Split pea soup

The Elfstedentocht was cancelled.

We were this close! Even the date was set (last Sunday) and hundreds of volunteers were sweeping the snow off the ice and transplanting ice to places were it was not thick enough.
And I imagine kind Frisian housewives were already cooking large batches of split pea soup that they traditionally offer to the freezing audience cheering on the participants along the route.

But alas, it was not meant to be – the ice was not thick enough to carry the odd 16 thousand skaters. My husband and nine year old son who are both skating enthusiasts, consoled themselves somewhat by participating in a skating race on the nearby lake Rutbeek. And when they got home, cold, exhausted, but satisfied, as a good wife and mother, I served them the warming and nutritious pea soup.

Now I must confess that the recipe I make was (shockingly) not provided by my Dutch mother-in-law, but by Mrs.Nigella Lawson. Why? Well, my mother-in law’s soup is meat-centered, unlike Nigella’s soup, which can easily be made vegetarian, plus I like Mrs. Lawson’s inclusion of mace.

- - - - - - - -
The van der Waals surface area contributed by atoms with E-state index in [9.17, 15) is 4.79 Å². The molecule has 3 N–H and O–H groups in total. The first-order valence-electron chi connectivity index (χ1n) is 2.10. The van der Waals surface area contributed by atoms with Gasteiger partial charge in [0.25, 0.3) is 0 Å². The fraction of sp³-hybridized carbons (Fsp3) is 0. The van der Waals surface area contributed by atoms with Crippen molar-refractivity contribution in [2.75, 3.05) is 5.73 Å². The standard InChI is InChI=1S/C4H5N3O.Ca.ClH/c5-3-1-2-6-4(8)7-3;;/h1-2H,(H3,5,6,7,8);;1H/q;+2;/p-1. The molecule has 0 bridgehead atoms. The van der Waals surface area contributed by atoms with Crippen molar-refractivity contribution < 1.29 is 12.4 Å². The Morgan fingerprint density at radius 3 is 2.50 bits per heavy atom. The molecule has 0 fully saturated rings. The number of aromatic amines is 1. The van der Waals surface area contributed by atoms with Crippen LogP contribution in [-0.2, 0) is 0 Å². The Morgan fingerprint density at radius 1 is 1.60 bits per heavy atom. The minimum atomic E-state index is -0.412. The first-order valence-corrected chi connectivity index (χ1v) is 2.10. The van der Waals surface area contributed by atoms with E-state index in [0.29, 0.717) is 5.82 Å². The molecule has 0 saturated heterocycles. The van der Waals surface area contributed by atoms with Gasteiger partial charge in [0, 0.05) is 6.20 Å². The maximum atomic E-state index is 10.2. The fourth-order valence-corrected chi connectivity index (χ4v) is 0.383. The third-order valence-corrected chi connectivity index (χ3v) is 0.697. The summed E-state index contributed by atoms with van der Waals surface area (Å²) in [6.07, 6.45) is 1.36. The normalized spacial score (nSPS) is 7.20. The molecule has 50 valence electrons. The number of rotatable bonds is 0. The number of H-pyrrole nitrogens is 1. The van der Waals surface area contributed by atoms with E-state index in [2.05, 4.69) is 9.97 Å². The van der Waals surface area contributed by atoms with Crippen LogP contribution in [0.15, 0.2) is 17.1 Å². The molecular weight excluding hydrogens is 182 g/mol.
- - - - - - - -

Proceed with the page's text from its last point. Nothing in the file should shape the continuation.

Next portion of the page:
About the Frankfurters – this is one of the very few occasions that I use the make-believe soy-based vegetarian sausages (because the kids insist). You can use real Frankfurters or omit them – as you please.

Split pea soup
from Nigella Lawson: Feast

1 onion, peeled and diced
1 carrot, peeled and diced finely
1 clove of garlic, chopped
1 stick of celery, diced finely
2 – 3 tbsp vegetable oil
½ tsp ground mace
500 g yellow or green split peas
1,5 l chicken or vegetable stock
2 bay leaves

To serve:
8 vegetarian sausages (or Frankfurters, if that is your thing)

Warm the oil in a heavy-based wide saucepan and add the chopped vegetables. Cook them for about 5 to 10 minutes, until soft but not coloured.

Add the ground mace – this may be a small amount but it’s crucial to the taste – give a good stir and then add the split peas and stir again till they are glossily mixed with the oil- slicked, cooked-down vegetables. Pour over the stock and add the bay leaves, bring to the boil. Cover, turn down the heat and cook for about an hour until everything is tender, adding more stock if needed. Season with salt and pepper.

You can slice the sausages and warm them in the soup, or warm them separately and add some slices into each person’s bowl.



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